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Germans voice expectations as country braces for post-Merkel era

Xinhua | Updated: 2021-09-26 07:15
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German Chancellor Angela Merkel leaves the plenary hall of the lower house of Parliament, or Bundestag, during one of the last sessions before the federal elections in Berlin, Germany, September 7, 2021. [Photo/Agencies]

BERLIN - German Chancellor Angela Merkel will retire after 16 years in office. In the coming post-Merkel era, Germans, who will witness a new federal government without her after the Bundestag elections on Sunday, voice their own expectations when looking ahead to the future.

Strangest election

Michael Mertes, polling expert at Infratest dimap, told Xinhua that this has been "one of the strangest election campaigns Germany has ever seen."

"Instead of being presented with two major alternatives in the form of two political camps, German voters faced three chancellor candidates whose charisma looked rather weak," Mertes said.

He said that various three-party coalitions are conceivable today and he expected most probably a "long phase of government formation after the Bundestag elections because no party will achieve an overwhelming victory."

In principle, there is great agreement between all parties on the crucial importance of climate protection, Mertes added.

German citizen Alexander also expressed similar concerns. He said Germany has not seen a three-party coalition for decades.

"However, as a wealthy country, I think a lot of people in Germany long for stability and continuity, but on issues such as climate, people want something done," Alexander said.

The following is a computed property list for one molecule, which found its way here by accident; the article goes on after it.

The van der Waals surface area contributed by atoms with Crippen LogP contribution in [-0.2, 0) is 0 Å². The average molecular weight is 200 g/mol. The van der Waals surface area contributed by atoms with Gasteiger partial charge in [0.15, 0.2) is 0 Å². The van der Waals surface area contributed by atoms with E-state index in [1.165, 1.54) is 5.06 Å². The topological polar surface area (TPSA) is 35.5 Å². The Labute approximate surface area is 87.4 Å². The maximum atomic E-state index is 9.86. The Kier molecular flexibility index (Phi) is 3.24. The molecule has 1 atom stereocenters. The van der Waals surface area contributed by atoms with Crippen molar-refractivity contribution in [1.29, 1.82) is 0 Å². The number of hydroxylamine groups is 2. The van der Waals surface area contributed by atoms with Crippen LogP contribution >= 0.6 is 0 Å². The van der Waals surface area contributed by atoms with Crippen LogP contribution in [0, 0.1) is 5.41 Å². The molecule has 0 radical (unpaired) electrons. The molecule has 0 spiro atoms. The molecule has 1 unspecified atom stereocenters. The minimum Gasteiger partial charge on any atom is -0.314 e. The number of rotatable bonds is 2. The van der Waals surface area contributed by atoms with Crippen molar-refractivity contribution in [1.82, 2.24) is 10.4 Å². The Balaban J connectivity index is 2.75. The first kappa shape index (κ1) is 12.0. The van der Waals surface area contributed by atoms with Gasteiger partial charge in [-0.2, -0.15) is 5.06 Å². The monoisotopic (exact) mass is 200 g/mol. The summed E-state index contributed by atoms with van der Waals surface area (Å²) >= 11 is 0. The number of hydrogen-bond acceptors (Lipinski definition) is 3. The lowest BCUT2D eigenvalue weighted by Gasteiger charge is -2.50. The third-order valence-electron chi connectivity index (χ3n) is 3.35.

Future policies

Schalin, a student in Berlin, told Xinhua that she thinks Merkel was very good, but when looking ahead, she also has new wishes for better climate and education.

"I hope everything about the climate will become better. In all means the education will be better," said the 13-year-old.

Thiess Petersen, senior adviser at the German Bertelsmann Foundation, told Xinhua that he sees three major tasks that the new government should take up immediately when it comes to economic policy.

According to him, the new government should handle the ecological transformation of the economy toward a climate-neutral one, reduce the debts accumulated and still being accumulated during the COVID-19 crisis, and deal with demographic change.

In the opinion of Professor Ferdinand Dudenhoeffer, Director of CAR Center Automotive Research Duisburg, what is important in the post-Merkel era is Germany's foreign policy position.

"The election results should bring some certainty," Dudenhoeffer said, adding that he is confident that the relationship between Germany and China can continue to be shaped in a sensible way.

In the future, Germany needs good cooperation with China, the United States and Russia. It makes little sense to build up a kind of anti-China strategy with great power posturing of a European Union that is rather fragmented and difficult, Dudenhoeffer said.

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